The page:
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Table of Contents
ARTICLE
Year : 2015  |  Volume : 16  |  Issue : 1  |  Page : 17-24

Alcohol withdrawal: A case report


1 Lecturer, College of Nursing, CMC, Vellore, India
2 Charge Nurse, CMC, Vellore, India
3 Professor, Dept. of Psychiatry Nursing, College of Nursing CMC, Vellore, India

Date of Web Publication10-Jun-2020

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  Abstract 


Alcohol withdrawal is a set of symptoms seen in an individual who reduces or stops alcohol consumption after prolonged periods of alcohol intake. Withdrawal signs and symptoms are usually minor, but they can be considerable and even fatal. Alcohol withdrawal delirium commonly known as Delirium Tremens or ‘DTs’, is the most serious manifestation of alcohol withdrawal syndrome. Nurses play a major role in early identification and management to rehabilitate these patients. A case report is presented in this article including clinical presentation, diagnostic measures and management.

Keywords: alcohol withdrawal, alcohol withdrawal syndrome, delirium tremens, nurse’s role, management, case report


How to cite this article:
Johnson SL, Theerthagiri V, Sathiyaseelan M. Alcohol withdrawal: A case report. Indian J Cont Nsg Edn 2015;16:17-24

How to cite this URL:
Johnson SL, Theerthagiri V, Sathiyaseelan M. Alcohol withdrawal: A case report. Indian J Cont Nsg Edn [serial online] 2015 [cited 2022 Dec 7];16:17-24. Available from: https://www.ijcne.org/text.asp?2015/16/1/17/286354






  Introduction Top


Alcohol withdrawal is a set of symptoms manifested in an individual who reduces or stops alcohol consumption after prolonged periods of alcohol intake. It can result in a range of symptoms from mild tremors to seizures. While mild withdrawal can cause discomfort, severe withdrawal may be life-threatening. Patients who drink heavily may not recognize that they have problem, or be embarrassed and minimize their drinking pattern not realizing that alcohol withdrawal can be life-threatening. The goals of treatment of alcohol withdrawal are to relieve the patient’s discomfort and prevent the occurrence of more serious symptoms. It also provides an opportunity to engage the patient in, and begin the process of de-addiction from alcohol (Jane, 2010).

Alcohol withdrawal is a clinical syndrome that affects people accustomed to regular alcohol intake who either reduce their alcohol consumption significantly or stop drinking completely. The common patterns of substance use disorders are acute intoxication, withdrawal state, dependence syndrome, and harmful use. The different terms relevant to alcohol withdrawal are alcohol abuse, alcohol dependence, alcoholism, and alcohol withdrawal syndrome (Mckay, Koranda, & Axen, 2004). The major dependence producing psychoactive substances or drugs include alcohol, opioids (e.g., opium, heroin), cannabinoids (e.g., cannabis), cocaine, amphetamine and other sympathomimetics, hallucinogens, sedatives, inhalants, nicotine, and other stimulants (e.g., caffeine) (Carson, 2000).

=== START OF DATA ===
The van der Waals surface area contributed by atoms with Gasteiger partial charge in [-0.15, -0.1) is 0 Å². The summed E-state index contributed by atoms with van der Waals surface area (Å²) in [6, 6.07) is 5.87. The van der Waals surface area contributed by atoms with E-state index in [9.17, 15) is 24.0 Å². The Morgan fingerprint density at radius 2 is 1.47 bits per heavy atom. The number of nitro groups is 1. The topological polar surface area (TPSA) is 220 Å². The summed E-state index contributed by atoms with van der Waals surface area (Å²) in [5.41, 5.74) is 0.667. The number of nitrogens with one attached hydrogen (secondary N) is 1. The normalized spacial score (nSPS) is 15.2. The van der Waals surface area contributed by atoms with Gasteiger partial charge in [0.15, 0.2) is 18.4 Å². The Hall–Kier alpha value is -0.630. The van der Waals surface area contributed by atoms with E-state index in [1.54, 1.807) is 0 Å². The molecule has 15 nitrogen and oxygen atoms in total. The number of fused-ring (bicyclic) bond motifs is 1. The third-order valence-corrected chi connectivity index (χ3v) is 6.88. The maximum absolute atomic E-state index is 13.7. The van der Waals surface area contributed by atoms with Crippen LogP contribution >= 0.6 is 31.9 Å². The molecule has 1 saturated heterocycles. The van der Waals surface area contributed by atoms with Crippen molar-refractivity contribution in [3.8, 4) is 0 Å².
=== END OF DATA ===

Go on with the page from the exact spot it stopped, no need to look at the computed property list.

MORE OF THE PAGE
Incidence Top


Approximately 27% of people between the age of18 and 64 years meet the diagnostic criteria for alcohol dependence. About 50% of alcohol dependent patients develop clinically relevant symptoms of withdrawal, ranging from 13% to 71% (Mckeon, Frye, & Delanty, 2008).


  Pathophysiology Top


Alcohol has a slowing effect (also called a sedating effect or depressant effect) on the brain. In a heavy, long-term drinker, the brain is almost continually exposed to the depressant effect of alcohol. Over time, the brain adjusts its own chemistry to compensate for the effect of the alcohol. It does this by producing naturally stimulating chemicals such as serotonin or norepinephrine, which is a relative of adrenaline in larger quantities than normal. If the alcohol is withdrawn suddenly, the brain is like an accelerated vehicle that has lost its brakes. Most symptoms of withdrawal are symptoms that occur when the brain is over stimulated.

Alcohol withdrawal syndrome is mediated by a variety of mechanisms. The brain maintains neurochemical balance through inhibitory and excitatory neurotransmitters. The main inhibitory neurotransmitter is g-amino-butyric acid (GABA), which acts through the GABA-alpha (GABA-A) neuroreceptor. One of the major excitatory neurotransmitters is glutamate, which acts through the N-methyl-D-aspartate (NMDA) neuroreceptor. Alcohol enhances the effect of GABA on GABA-A neuroreceptors, resulting in decreased overall brain excitability. Chronic exposure to alcohol results in a compensatory decrease of GABA-A neuroreceptor response to GABA, evidenced by increasing tolerance of the effects of alcohol. Alcohol inhibits NMDA neuroreceptors, and chronic alcohol exposure results in up-regulation of these receptors. Abrupt cessation of alcohol exposure results in brain hyperexcitability, because receptors previously inhibited by alcohol are no longer inhibited. Brain hyperexcitability manifests clinically as anxiety, irritability, agitation, and tremors. Severe manifestations include alcohol withdrawal seizures and delirium tremens (Bayard. Mcintyre, Hill, Woodside, & James, 2004).